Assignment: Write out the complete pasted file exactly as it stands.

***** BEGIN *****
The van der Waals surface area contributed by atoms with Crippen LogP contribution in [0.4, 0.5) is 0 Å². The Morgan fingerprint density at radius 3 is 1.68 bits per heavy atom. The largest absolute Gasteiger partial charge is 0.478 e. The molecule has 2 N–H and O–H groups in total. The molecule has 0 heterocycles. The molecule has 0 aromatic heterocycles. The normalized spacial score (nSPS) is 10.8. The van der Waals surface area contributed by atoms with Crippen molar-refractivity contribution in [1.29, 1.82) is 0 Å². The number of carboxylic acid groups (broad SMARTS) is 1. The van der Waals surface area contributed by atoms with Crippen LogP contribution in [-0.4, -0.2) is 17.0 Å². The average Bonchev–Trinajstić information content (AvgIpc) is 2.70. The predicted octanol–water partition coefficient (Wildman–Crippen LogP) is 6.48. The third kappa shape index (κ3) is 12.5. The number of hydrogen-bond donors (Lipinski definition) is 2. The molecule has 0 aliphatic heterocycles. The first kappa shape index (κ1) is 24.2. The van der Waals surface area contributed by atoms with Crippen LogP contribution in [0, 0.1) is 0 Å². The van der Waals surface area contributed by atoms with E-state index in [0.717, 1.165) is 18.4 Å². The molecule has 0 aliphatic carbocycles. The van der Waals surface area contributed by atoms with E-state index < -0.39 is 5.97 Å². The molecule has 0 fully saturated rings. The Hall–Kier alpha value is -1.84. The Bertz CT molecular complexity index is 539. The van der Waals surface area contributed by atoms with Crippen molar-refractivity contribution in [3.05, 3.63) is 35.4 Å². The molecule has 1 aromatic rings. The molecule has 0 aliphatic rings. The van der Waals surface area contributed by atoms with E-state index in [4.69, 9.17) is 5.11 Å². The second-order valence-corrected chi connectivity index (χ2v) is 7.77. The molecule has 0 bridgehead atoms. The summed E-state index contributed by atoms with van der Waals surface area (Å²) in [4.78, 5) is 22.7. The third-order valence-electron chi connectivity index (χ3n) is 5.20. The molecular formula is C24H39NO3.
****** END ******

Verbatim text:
The van der Waals surface area contributed by atoms with Crippen LogP contribution in [0.4, 0.5) is 0 Å². The Morgan fingerprint density at radius 3 is 1.68 bits per heavy atom. The largest absolute Gasteiger partial charge is 0.478 e. The molecule has 2 N–H and O–H groups in total. The molecule has 0 heterocycles. The molecule has 0 aromatic heterocycles. The normalized spacial score (nSPS) is 10.8. The van der Waals surface area contributed by atoms with Crippen molar-refractivity contribution in [1.29, 1.82) is 0 Å². The number of carboxylic acid groups (broad SMARTS) is 1. The van der Waals surface area contributed by atoms with Crippen LogP contribution in [-0.4, -0.2) is 17.0 Å². The average Bonchev–Trinajstić information content (AvgIpc) is 2.70. The predicted octanol–water partition coefficient (Wildman–Crippen LogP) is 6.48. The third kappa shape index (κ3) is 12.5. The number of hydrogen-bond donors (Lipinski definition) is 2. The molecule has 0 aliphatic heterocycles. The first kappa shape index (κ1) is 24.2. The van der Waals surface area contributed by atoms with Crippen LogP contribution in [0, 0.1) is 0 Å². The van der Waals surface area contributed by atoms with E-state index in [0.717, 1.165) is 18.4 Å². The molecule has 0 aliphatic carbocycles. The van der Waals surface area contributed by atoms with E-state index < -0.39 is 5.97 Å². The molecule has 0 fully saturated rings. The Hall–Kier alpha value is -1.84. The Bertz CT molecular complexity index is 539. The van der Waals surface area contributed by atoms with Crippen molar-refractivity contribution in [3.05, 3.63) is 35.4 Å². The molecule has 1 aromatic rings. The molecule has 0 aliphatic rings. The van der Waals surface area contributed by atoms with E-state index in [4.69, 9.17) is 5.11 Å². The second-order valence-corrected chi connectivity index (χ2v) is 7.77. The molecule has 0 bridgehead atoms. The summed E-state index contributed by atoms with van der Waals surface area (Å²) in [4.78, 5) is 22.7. The third-order valence-electron chi connectivity index (χ3n) is 5.20. The molecular formula is C24H39NO3.